Swiss chard instead of collards because I like it better). When I make
them for dinner we can never get enough. I’m going to refrain from
listing all of the yummy recipes I tried from this book and just assure
you that they’re delightful and easy to throw together at the end of a
brings me to my next point: this book is written for average people.
Veganism isn’t just for people with private chefs (as Oprah may have us
believing), or people who can drop $500 on the weekly trip to the
grocery store. Veganism is for average people (like me!). It helps if
you have some knowledge of how to operate your kitchen, which Moran does
point out. On the bright side, cooking most of your meals from scratch
won’t take as long as you think and will save you buckets of money,
which is great for those of us on a budget. She also includes great
shopping resources for non-food items and explains why it’s important to
take your shoes, as well your dinner, into account when making the
switch to veganism.
lays out the transition to veganism as an easy and gradual path. She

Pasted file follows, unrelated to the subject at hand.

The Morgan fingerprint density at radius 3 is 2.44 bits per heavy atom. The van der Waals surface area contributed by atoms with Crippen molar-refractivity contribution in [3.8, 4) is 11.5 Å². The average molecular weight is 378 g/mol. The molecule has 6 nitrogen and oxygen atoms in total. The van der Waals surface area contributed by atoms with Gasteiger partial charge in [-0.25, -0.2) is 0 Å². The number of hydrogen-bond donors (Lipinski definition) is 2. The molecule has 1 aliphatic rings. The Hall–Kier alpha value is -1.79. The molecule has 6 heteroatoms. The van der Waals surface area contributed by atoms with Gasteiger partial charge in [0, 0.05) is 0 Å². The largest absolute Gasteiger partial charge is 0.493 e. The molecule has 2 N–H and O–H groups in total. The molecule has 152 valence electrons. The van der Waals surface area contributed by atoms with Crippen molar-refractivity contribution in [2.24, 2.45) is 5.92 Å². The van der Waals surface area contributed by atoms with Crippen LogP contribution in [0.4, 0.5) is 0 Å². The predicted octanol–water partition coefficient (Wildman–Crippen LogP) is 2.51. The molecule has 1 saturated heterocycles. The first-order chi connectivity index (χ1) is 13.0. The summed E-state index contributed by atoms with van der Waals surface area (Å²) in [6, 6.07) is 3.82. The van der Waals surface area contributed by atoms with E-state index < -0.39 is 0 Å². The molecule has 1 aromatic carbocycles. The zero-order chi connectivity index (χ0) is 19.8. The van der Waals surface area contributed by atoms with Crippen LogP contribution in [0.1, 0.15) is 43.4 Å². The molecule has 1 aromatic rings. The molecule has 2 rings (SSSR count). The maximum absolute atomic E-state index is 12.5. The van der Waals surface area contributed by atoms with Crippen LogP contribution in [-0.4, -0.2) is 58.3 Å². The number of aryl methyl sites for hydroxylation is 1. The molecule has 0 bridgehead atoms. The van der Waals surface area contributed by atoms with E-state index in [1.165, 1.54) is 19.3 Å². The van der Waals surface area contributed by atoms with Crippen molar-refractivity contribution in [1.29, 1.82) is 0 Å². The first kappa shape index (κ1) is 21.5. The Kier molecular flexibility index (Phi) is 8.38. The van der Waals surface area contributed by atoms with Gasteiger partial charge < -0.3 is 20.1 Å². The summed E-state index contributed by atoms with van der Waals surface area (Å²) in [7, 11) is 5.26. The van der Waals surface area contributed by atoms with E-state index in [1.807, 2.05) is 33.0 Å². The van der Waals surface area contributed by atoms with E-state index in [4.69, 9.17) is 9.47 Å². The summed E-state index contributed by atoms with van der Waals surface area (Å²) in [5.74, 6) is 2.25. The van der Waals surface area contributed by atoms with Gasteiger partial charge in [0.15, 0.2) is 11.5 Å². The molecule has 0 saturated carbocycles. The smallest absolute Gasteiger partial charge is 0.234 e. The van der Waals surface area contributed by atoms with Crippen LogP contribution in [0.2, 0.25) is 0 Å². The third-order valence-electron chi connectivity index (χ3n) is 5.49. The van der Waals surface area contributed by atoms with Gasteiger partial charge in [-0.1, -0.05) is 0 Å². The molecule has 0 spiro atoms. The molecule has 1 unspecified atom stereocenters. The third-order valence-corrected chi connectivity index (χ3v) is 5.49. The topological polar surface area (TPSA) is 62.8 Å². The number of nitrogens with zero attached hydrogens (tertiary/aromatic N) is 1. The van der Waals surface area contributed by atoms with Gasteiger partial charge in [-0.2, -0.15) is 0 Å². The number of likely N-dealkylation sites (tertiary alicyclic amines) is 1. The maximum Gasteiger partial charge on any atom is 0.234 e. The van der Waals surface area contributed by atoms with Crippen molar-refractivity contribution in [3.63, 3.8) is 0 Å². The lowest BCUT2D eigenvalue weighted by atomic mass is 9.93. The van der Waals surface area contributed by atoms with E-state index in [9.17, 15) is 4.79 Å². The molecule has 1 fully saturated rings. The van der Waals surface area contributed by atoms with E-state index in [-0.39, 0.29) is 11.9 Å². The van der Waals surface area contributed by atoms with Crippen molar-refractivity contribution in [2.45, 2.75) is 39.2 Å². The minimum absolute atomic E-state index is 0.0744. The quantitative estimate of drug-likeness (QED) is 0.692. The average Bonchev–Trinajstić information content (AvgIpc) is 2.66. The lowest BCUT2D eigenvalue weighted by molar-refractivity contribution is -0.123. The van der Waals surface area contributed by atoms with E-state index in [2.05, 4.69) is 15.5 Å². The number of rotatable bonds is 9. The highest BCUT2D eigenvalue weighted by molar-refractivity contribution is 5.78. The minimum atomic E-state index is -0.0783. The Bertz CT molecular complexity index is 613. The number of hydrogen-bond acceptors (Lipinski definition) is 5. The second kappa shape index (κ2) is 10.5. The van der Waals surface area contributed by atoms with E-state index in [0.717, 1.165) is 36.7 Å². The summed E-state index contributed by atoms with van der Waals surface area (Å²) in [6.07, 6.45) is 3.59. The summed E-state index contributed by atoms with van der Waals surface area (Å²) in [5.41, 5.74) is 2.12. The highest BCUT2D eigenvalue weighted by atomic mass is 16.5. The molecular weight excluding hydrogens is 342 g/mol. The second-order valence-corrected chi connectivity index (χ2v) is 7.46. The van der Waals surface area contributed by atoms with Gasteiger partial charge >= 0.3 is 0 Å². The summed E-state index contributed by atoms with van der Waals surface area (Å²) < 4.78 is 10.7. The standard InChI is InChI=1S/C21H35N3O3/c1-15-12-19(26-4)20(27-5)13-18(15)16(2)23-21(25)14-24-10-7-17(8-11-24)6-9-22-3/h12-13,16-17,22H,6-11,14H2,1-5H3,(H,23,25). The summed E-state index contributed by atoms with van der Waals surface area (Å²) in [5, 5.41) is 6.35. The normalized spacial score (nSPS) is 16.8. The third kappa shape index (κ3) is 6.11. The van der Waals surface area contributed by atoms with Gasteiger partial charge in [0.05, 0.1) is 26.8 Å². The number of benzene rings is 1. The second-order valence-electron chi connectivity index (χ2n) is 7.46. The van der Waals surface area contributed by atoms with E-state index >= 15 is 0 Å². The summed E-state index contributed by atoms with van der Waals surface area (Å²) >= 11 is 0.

includes the usual information about why the meat and dairy industry are
the most horrible things on the planet, but she also understands that
most people can’t just drop all of their vices at once. She explains
that doing less harm, on your path to doing no harm, is perfectly
acceptable and understandable. For some people this transition may take
a while, but that’s ok. I dabbled in veganism for years before
actually doing it. However, once I jumped in, I stayed in. I’ve never
been happier. And neither has Victoria Moran.
Submitted by kpiccoli@norths... on Thu, 04/25/2013 - 3:43pm
do I even begin? This book is huge. Not physically huge, just a huge
deal for your life. You need to read it. I could end with that, but
you’ll probably want me to explain why. Fine...
Sugar, Fat is mind-blowing. Coming from me, that’s saying something.